The initial burst of hormones that produce the intense feelings of love subsides within a few months. After that, day-to-day feelings are transitory reactions to changes within — physical resources (energy, hunger, thirst, etc.), hormonal ebbs and flows, memories, sensations, thoughts, and ego-defense — and to changes without: perceptions of the environment and other people. On a routine basis, feelings are about temporary variations in comfort, convenience, pleasure, and status.
Values, on the other hand, are stable over time and ultimately supported by a sense of character. While feelings create temporary importance, values give enduring meaning and purpose to life. Feelings may forge committed relationships, but values sustain them. The power of love is not in what if feels like. The enormous power of love comes from the value and meaning it brings to our lives.
Those who act on their feelings more than their values will fail at committed relationships, simply because no one feels like remaining true to their values most of the time.
"I can't be the real me — loving, friendly, compassionate, supportive, sexy, and fair — while you're being you!"
Blame makes them feel powerless and reactive, to which they respond with controlling or coercive behavior. Acting on their deepest values would make them feel authentic and, over the long run, afford them a more empowered and compassionate love.
Crazy as it may sound, you will likely love better and improve your relationship by forgetting about how you feel!
Try this as an experiment for at least a month: Put your feelings about your relationship on the back burner and dedicate all efforts to strengthening the power love values listed below. If you and your partner make a sincere effort to enhance power love values, you should find, after a month or so, that you actually feel more love for each other.
Power Love Values
The following candidates for power love values are supported by research on characteristics of long-term relationships, wherein both partners report high levels of satisfaction.
• Equality: Rights, preferences, and responsibilities are more or less equal. Neither has authority over the other.
• Fairness: Partners maintain mutually acceptable division of labor and responsibility for the growth and well being of the family.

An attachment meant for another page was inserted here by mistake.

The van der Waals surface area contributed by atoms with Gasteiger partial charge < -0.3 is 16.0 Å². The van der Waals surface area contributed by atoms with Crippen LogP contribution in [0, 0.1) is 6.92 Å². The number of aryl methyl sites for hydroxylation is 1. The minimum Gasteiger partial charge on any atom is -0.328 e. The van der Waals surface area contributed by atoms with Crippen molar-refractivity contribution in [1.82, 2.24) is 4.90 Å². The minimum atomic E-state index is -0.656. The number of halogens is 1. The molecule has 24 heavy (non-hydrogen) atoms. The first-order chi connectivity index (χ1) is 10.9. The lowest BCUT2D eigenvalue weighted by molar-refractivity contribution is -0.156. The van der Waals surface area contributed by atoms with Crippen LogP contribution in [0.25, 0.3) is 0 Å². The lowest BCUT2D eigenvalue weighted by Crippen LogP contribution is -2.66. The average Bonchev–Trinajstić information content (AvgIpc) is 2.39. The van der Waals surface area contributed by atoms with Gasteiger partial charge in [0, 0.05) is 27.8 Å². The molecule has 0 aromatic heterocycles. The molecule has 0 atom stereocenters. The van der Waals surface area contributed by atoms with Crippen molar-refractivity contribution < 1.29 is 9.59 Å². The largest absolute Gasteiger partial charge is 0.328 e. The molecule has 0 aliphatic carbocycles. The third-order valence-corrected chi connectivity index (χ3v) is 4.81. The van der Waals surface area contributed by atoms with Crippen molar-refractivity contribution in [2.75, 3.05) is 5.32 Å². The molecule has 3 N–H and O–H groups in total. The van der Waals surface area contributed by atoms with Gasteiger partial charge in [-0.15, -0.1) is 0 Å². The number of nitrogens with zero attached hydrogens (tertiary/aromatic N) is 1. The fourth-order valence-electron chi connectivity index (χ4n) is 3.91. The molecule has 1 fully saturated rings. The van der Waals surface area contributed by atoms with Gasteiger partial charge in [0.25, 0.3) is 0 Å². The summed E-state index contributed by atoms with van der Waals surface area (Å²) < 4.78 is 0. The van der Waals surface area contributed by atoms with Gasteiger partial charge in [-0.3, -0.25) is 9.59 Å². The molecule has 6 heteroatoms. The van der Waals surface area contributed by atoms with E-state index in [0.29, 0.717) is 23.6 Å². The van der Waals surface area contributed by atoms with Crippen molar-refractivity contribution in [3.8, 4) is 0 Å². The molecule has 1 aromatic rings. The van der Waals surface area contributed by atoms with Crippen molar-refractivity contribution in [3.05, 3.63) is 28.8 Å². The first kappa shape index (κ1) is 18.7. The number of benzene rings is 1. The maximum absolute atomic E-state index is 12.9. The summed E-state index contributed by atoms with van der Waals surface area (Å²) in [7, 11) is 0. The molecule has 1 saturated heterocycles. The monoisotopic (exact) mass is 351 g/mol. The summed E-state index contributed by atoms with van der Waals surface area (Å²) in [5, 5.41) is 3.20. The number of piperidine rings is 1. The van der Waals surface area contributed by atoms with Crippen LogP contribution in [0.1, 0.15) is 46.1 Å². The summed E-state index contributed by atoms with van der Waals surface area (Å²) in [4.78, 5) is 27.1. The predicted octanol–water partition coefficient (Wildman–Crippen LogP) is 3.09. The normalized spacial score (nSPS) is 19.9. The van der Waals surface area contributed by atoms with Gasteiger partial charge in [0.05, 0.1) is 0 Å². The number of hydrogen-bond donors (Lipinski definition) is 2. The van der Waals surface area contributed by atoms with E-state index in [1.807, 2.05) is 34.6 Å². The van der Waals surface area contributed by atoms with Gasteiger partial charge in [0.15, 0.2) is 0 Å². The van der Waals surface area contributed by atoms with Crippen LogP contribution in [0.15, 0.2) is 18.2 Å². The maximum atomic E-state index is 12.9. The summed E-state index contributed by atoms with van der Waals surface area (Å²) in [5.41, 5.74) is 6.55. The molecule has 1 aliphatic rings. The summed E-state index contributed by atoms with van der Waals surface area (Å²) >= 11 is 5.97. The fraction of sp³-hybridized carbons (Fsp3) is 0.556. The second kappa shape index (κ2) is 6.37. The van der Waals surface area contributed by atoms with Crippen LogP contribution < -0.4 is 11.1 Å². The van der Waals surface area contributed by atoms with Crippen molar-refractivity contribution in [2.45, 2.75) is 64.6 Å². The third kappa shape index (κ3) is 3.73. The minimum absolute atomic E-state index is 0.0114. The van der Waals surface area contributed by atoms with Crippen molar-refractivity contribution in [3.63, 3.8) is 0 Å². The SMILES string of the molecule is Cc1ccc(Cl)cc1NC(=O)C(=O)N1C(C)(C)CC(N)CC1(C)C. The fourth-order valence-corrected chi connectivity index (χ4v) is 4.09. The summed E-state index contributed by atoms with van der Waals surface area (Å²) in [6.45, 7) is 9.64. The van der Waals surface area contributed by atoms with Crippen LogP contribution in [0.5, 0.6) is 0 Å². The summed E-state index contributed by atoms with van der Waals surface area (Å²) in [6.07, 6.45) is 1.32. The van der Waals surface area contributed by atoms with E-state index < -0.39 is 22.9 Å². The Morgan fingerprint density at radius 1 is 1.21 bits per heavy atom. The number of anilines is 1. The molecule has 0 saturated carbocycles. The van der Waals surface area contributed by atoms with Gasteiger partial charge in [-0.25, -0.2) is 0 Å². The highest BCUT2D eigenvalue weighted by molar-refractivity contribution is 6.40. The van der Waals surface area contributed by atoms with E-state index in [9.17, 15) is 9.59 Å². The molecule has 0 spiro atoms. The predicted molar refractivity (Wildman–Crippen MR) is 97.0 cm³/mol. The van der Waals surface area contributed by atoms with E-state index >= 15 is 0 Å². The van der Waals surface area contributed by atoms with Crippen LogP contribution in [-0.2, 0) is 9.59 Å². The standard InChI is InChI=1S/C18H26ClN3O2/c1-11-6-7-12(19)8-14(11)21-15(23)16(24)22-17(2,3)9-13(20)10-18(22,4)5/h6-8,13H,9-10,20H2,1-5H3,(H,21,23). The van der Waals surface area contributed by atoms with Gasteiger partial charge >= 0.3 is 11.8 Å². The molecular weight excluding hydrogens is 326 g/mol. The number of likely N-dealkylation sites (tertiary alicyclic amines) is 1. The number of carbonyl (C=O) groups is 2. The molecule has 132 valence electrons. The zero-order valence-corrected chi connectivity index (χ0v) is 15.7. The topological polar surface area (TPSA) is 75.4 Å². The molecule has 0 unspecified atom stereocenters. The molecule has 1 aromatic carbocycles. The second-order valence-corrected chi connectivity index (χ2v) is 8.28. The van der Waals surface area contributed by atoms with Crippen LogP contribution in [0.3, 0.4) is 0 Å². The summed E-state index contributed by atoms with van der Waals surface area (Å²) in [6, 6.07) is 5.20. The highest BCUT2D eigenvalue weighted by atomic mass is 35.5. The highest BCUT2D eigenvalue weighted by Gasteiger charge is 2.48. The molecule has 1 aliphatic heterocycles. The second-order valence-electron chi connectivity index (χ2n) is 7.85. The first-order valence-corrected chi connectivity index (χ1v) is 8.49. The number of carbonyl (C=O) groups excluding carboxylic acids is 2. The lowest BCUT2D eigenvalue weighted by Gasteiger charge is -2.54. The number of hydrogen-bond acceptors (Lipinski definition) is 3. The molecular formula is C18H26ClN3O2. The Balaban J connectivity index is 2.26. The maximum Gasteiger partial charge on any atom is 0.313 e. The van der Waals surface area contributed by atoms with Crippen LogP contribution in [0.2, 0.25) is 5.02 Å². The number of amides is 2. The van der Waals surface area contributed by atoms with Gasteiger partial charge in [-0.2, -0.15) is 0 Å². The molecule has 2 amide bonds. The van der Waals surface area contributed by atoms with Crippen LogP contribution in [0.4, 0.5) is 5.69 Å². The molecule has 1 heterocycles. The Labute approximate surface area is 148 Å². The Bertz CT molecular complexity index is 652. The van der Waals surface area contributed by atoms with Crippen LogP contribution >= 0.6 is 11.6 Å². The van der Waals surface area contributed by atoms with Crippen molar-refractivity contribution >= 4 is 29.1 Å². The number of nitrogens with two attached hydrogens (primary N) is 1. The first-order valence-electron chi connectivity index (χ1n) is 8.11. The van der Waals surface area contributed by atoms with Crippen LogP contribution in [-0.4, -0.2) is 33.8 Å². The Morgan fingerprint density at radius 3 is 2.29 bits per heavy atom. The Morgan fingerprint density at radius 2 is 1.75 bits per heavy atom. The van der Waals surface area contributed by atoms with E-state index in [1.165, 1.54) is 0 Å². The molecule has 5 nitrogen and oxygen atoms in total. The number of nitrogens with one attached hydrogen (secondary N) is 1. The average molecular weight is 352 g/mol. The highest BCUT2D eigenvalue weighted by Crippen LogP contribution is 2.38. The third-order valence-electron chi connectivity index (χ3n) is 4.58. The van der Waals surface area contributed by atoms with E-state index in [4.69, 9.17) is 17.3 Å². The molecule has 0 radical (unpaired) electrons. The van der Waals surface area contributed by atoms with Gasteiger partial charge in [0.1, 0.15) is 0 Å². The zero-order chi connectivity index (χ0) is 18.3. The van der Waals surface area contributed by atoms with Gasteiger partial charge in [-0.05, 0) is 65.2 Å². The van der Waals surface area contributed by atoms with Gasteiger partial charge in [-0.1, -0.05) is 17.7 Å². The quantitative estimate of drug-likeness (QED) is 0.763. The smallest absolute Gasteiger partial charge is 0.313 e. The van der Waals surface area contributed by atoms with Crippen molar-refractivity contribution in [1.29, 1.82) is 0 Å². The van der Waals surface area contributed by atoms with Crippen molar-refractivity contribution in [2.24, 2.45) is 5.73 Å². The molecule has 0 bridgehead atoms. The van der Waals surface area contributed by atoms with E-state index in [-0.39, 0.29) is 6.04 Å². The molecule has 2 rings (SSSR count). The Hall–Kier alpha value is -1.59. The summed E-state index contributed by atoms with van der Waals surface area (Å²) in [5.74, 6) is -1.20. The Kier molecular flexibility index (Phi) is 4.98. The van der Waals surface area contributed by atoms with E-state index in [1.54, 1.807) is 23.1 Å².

• Friendship/support: Partners confide in each other and are "there" for one another.
• Loving behavior: Partners are compassionate, showing care and desire to help when one is distressed, hurt, or in need of help. They engage in mutually satisfying physical affection, sexual passion, and meaningful or enjoyable activities.
Attitudes that Support Power Love Values
• Good will: Partners want the best for each other.
• Cooperation: Partners work together for the best interests of the family.
• Flexibility: Relationships, like life in general, are cruel to the rigid but generally kind to the flexible.
• Appreciation and/or acceptance of differences: Partners recognize that they have different temperaments, core vulnerabilities, and emotional histories, which cause them to give different emotional meaning to many events, behaviors, and circumstances. They strive to appreciate as many differences as they can (some are part of what first attracted them) and accept any they cannot appreciate.
Skills to Maintain Power Love Values
Values and attitudes require a certain degree of skill to implement over time. The skills most likely to bring success in committed relationships are:
Regulating feelings: Reconcile feelings with your power love values. When conflicting with deeper values, each feeling must have a response:
"I don't feel like doing X, but I will do it because it's the right thing to do, based on my power love value of (equality, fairness, friendship/support, loving behavior)."
"I really feel like doing Y, but I will not do it because it violates my power love value of (equality, fairness, friendship/support, loving behavior)."
Binocular vision: The ability to hold your partner's perspective alongside your own and see yourself through your partner's eyes.
Negotiation: Seeking cooperation in a solution or task that seems fair to both. Unlike power struggles, which require submission, the goal of negotiation is to have both partners feel the best they can about the solution or task, with neither perceiving unfairness, manipulation, nor coercion. The following are keys to successful negotiations:
• Desire to fully understand your partner's perspective when you disagree
• Commitment to add information rather than attack, dismiss, or undermine your partner's perspective
• Showing value (the only way to get resentment-free cooperation. In general, the valued cooperate and the devalued resist).